The author several times refers to Cardinal Newman's doctrinal development theory in a critical fashion. However, he never expounds upon it nor discusses it. Admittedly, I personally had a hard time with Cardinal Newman's "Essay on the Development of Christian Doctrine" but there was nothing in the current book that lead me to believe that the author had any familiarity whatsoever with Newman's theory. All he seemed to know was that it was a theory about how doctrine develops which gives a good explanation of the Catholic faith, so it must be wrong.
I was confused as to the purpose of Chapter 10. This was the chapter on "answering common objections." True, it is good that the author thought to include possible objections as well as common ones. However, every single answer was "that is solo scriptura, not sola scriptura." Yes, I understand that Catholics have it wrong about what sola scriptura REALLY is, but this chapter served no purpose.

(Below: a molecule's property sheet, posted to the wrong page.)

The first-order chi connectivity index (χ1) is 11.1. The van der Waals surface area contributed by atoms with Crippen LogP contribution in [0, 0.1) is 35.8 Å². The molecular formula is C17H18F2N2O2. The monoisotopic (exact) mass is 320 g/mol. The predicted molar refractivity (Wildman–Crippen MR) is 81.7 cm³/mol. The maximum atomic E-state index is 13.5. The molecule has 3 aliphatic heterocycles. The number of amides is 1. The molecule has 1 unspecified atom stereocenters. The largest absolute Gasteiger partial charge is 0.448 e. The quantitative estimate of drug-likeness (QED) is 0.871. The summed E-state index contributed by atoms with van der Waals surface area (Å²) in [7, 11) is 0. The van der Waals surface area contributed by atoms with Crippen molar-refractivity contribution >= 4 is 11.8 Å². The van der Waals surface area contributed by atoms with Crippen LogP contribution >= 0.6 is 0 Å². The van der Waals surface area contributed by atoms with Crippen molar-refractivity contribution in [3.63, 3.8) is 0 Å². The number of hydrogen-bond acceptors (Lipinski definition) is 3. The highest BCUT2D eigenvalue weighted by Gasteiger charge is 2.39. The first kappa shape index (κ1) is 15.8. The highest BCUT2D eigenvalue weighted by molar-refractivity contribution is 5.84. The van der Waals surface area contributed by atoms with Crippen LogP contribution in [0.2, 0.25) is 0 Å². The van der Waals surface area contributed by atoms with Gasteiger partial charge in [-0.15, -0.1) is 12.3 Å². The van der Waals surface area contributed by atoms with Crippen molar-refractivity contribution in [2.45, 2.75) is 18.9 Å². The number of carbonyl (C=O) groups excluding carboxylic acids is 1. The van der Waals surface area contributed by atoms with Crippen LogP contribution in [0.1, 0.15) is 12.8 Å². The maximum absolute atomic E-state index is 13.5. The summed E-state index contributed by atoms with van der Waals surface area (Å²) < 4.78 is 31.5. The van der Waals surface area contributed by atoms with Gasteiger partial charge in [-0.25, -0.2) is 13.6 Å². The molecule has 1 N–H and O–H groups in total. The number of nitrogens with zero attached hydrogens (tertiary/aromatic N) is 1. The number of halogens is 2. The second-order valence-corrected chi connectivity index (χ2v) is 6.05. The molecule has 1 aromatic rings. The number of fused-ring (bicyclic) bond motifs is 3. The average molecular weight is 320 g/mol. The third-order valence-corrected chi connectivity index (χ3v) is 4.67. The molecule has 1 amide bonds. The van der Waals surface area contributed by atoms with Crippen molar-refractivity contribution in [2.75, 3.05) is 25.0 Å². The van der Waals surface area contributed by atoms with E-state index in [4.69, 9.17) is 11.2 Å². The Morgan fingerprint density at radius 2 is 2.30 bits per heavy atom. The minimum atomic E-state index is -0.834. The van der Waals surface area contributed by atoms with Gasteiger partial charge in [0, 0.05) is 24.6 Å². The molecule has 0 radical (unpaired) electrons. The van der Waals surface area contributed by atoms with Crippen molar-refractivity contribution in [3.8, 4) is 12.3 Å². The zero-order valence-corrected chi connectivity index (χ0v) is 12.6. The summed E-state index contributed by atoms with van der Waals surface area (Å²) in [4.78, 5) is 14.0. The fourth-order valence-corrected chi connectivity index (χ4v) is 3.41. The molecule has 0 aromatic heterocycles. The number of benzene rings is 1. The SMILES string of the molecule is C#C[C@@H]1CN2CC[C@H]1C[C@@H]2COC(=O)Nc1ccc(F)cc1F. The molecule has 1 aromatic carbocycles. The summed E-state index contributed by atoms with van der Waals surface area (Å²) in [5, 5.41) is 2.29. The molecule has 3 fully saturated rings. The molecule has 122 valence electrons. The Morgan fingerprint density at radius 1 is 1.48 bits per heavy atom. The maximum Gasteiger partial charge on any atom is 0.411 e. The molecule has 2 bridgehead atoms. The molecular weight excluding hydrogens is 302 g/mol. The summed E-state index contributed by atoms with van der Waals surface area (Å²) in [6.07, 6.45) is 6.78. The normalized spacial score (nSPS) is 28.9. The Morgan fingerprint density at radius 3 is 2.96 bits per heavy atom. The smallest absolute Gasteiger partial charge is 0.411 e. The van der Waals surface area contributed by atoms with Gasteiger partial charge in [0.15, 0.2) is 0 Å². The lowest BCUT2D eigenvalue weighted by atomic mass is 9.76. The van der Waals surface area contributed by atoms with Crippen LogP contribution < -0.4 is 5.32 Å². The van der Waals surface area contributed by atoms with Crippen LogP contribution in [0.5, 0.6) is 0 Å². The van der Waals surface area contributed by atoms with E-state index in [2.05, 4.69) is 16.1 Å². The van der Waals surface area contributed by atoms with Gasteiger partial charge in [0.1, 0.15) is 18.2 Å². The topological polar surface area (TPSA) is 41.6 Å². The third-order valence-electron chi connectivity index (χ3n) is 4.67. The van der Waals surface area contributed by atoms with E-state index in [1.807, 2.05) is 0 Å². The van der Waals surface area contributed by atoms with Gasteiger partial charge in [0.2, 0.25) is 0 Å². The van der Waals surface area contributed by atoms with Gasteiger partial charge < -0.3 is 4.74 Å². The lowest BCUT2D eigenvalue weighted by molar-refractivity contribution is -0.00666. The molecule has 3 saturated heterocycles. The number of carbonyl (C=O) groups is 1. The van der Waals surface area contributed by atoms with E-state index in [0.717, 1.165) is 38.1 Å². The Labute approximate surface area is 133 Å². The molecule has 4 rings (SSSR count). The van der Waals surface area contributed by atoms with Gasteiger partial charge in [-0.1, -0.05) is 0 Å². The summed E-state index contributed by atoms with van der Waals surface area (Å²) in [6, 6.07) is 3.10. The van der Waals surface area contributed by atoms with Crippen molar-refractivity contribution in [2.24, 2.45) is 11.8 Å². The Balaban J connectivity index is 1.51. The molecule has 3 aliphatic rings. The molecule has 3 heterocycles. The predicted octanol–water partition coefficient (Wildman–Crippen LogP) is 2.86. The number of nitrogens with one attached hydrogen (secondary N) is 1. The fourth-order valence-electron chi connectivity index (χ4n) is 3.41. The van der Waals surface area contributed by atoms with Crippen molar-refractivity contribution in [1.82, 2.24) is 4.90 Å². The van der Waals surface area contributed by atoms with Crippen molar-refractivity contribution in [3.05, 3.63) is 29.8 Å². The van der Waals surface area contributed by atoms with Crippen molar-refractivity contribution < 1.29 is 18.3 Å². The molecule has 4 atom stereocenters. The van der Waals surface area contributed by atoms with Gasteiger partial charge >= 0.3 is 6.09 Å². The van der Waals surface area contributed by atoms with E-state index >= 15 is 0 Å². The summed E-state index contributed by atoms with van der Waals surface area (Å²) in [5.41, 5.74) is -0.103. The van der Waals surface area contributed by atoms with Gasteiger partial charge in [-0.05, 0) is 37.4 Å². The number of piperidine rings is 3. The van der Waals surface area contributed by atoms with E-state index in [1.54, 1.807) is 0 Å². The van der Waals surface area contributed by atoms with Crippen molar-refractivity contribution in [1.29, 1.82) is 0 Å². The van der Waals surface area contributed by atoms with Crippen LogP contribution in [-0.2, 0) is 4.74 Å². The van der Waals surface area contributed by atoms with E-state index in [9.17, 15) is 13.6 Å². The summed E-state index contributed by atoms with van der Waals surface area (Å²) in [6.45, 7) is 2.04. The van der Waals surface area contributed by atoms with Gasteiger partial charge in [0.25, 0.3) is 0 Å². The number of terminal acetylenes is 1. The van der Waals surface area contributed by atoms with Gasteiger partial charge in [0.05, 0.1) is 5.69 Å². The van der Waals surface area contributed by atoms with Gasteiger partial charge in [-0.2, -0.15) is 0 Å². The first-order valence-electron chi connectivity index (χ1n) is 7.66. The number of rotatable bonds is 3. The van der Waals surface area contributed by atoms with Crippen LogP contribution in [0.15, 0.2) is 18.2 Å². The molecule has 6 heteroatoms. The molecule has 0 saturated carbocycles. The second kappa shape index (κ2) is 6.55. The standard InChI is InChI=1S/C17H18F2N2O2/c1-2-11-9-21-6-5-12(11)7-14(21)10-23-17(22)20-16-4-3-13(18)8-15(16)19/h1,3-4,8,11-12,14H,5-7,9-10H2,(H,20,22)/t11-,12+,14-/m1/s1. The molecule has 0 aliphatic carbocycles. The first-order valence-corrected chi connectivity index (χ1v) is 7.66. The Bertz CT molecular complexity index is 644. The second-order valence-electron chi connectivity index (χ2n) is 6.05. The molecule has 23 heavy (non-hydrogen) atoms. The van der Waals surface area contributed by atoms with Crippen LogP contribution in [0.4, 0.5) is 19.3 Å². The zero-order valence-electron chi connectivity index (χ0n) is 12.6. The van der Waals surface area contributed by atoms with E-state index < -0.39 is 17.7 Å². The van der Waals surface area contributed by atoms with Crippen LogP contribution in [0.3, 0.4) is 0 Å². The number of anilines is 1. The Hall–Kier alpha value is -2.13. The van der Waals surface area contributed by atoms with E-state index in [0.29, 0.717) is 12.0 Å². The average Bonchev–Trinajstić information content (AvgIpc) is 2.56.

The final chapter deals with where the Church, as the author understands it, can be seen today. Obviously this is a difficult question and the author admits as much. However the answer tends to be ambiguous. Although the author is careful to try and avoid circular reasoning and self-contradictions, his basic answer is that it is those Christians as well as Christian bodies which have always taught the same doctrines, most notably as professed in the creeds. This just seems to go back to the problem that I raised above; that there really is no good way to know that you are a part of the true Church, for who says what it is that has been believed and held at all times? Does the true Church reject contraception? Every single Church did until 1930. What about the true understanding of the Eucharist or Lord's supper? The teaching about the real presence of Christ in the Eucharist is OVERWHELMINGLY unanimous in the early Church. Devotion to Mary? The reformers had a much higher opinion of Mary than most Evangelicals do today. These and many other issues can easily be argued to be part of the regula fidei, and so who has the final say? While the author's theory is a valiant one and by far the best attempt to make a solid, well-thought out case for sola scriptura, it ultimately does not work.